Occasionally, if the teacher wasn't looking, or was inside, we would pitch pennies at a crack or line. However, this wasn't too popular, because if the teacher caught you, she confiscated all your pennies until the end of the week. Something about gambling was usually mentioned.
If we could interest the girls, we would sometimes have a ball game. If there were not enough for two teams we played "one-o-cat". This was a progressive type game and each player moved up through the various positions until he took his turn at bat. Then he moved out to left field to move up again.
If the weather was bad we stayed indoors and drove the poor teacher up the wall. There were always some chores to be done, such as fetching a fresh pail of water from the well, bringing in wood or coal, dusting the erasers or sweeping the floor. After all these were done, we would sometimes have a spelling bee. Sides were chosen for two or three teams and we would have a spell down. Later on in the spring, the better spellers would get to go to the county spelling contest.
Some of our teachers promoted extra reading as an indoor activity. The material was usually short stories and we were expected to report on what we had read, either verbally or written. Sometimes we would take imaginary trips using our geography books. (I still have mine.)
When we had snowstorms, all of the children wanted to go outside to play. The poor teacher spent most of recess getting little folks into heavy clothing and she often extended playtime. Most everyone had a sled that we brought to school. Our school stood at the top of a small hill, so we did a lot of sliding down and walking back up. There were snowball fights and washing the face of your favorite girlfriend with snow.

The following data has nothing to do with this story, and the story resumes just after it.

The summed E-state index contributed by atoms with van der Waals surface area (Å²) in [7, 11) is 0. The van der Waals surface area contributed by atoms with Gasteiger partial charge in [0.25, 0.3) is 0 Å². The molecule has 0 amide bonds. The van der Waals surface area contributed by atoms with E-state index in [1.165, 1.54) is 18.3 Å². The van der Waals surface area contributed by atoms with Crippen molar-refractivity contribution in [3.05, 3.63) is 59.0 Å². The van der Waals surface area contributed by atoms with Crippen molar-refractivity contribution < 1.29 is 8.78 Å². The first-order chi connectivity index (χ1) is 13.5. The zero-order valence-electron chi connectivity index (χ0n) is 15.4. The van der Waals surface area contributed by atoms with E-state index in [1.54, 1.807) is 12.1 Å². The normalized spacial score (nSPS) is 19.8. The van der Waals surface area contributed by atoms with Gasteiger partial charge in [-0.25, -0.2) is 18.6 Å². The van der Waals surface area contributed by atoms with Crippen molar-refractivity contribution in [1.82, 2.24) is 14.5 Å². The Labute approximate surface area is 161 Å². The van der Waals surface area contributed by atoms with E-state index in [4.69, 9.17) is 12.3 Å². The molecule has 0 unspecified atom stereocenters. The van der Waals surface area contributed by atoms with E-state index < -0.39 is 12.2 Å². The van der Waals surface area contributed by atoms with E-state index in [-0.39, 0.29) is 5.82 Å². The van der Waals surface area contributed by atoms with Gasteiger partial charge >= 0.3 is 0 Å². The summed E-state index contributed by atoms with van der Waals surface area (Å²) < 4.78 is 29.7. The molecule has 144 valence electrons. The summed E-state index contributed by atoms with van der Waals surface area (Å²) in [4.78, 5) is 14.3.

Parent-teacher meetings were held each month. These were carry-in supper affairs, with a program following. One of my favorites was the annual box-supper. Each lady would prepare a lunch to share with a male friend, who would buy the decorated box at auction. The bidding was often spirited, as young swains competed for the box of their current lady friend. The proceeds were used for new equipment for the school.
School closed the last weekend in April, with a carry-in picnic dinner. It was customary to have a father-son baseball game. The last year I attended country school, the game was canceled because it snowed so hard we couldn't see the ball. The date was April 30, 1930 --- my birthday.
It's possible that we didn't learn as much in school in those days as students do today. But we did learn one thing, and that was how to entertain ourselves. I can't remember a single time that I was ever bored in school. As a matter of fact, I just barely knew what the word meant until I heard my grandchildren complaining "I'm bored." With radio, T. V. programs, videos and modern teaching techniques, we seem to have lost the art of self entertainment.